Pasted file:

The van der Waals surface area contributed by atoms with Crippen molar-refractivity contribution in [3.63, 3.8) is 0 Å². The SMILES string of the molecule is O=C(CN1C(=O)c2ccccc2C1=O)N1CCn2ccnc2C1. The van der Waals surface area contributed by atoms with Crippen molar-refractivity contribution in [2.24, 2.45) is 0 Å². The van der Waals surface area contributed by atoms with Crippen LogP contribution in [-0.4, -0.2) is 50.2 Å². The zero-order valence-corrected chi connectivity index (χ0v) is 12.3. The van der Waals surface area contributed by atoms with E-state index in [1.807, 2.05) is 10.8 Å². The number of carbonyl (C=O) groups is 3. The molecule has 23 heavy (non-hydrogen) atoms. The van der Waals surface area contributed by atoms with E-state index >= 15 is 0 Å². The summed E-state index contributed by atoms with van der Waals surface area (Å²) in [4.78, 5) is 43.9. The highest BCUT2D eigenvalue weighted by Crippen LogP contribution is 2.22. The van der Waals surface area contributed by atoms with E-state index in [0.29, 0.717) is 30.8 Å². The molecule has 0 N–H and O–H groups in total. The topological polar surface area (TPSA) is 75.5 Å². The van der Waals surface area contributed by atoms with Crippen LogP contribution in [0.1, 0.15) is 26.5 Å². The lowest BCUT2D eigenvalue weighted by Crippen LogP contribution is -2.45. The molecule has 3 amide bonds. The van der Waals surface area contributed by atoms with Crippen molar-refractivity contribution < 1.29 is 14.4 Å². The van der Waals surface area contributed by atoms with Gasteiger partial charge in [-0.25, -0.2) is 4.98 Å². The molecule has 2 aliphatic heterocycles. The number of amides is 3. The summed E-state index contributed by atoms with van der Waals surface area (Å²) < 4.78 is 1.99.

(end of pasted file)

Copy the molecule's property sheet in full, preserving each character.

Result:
The van der Waals surface area contributed by atoms with Crippen molar-refractivity contribution in [3.63, 3.8) is 0 Å². The SMILES string of the molecule is O=C(CN1C(=O)c2ccccc2C1=O)N1CCn2ccnc2C1. The van der Waals surface area contributed by atoms with Crippen molar-refractivity contribution in [2.24, 2.45) is 0 Å². The van der Waals surface area contributed by atoms with Crippen LogP contribution in [-0.4, -0.2) is 50.2 Å². The zero-order valence-corrected chi connectivity index (χ0v) is 12.3. The van der Waals surface area contributed by atoms with E-state index in [1.807, 2.05) is 10.8 Å². The number of carbonyl (C=O) groups is 3. The molecule has 23 heavy (non-hydrogen) atoms. The van der Waals surface area contributed by atoms with E-state index >= 15 is 0 Å². The summed E-state index contributed by atoms with van der Waals surface area (Å²) in [4.78, 5) is 43.9. The highest BCUT2D eigenvalue weighted by Crippen LogP contribution is 2.22. The van der Waals surface area contributed by atoms with E-state index in [0.29, 0.717) is 30.8 Å². The molecule has 0 N–H and O–H groups in total. The topological polar surface area (TPSA) is 75.5 Å². The van der Waals surface area contributed by atoms with Crippen LogP contribution in [0.1, 0.15) is 26.5 Å². The lowest BCUT2D eigenvalue weighted by Crippen LogP contribution is -2.45. The molecule has 3 amide bonds. The van der Waals surface area contributed by atoms with Crippen molar-refractivity contribution < 1.29 is 14.4 Å². The van der Waals surface area contributed by atoms with Gasteiger partial charge in [-0.25, -0.2) is 4.98 Å². The molecule has 2 aliphatic heterocycles. The number of amides is 3. The summed E-state index contributed by atoms with van der Waals surface area (Å²) < 4.78 is 1.99.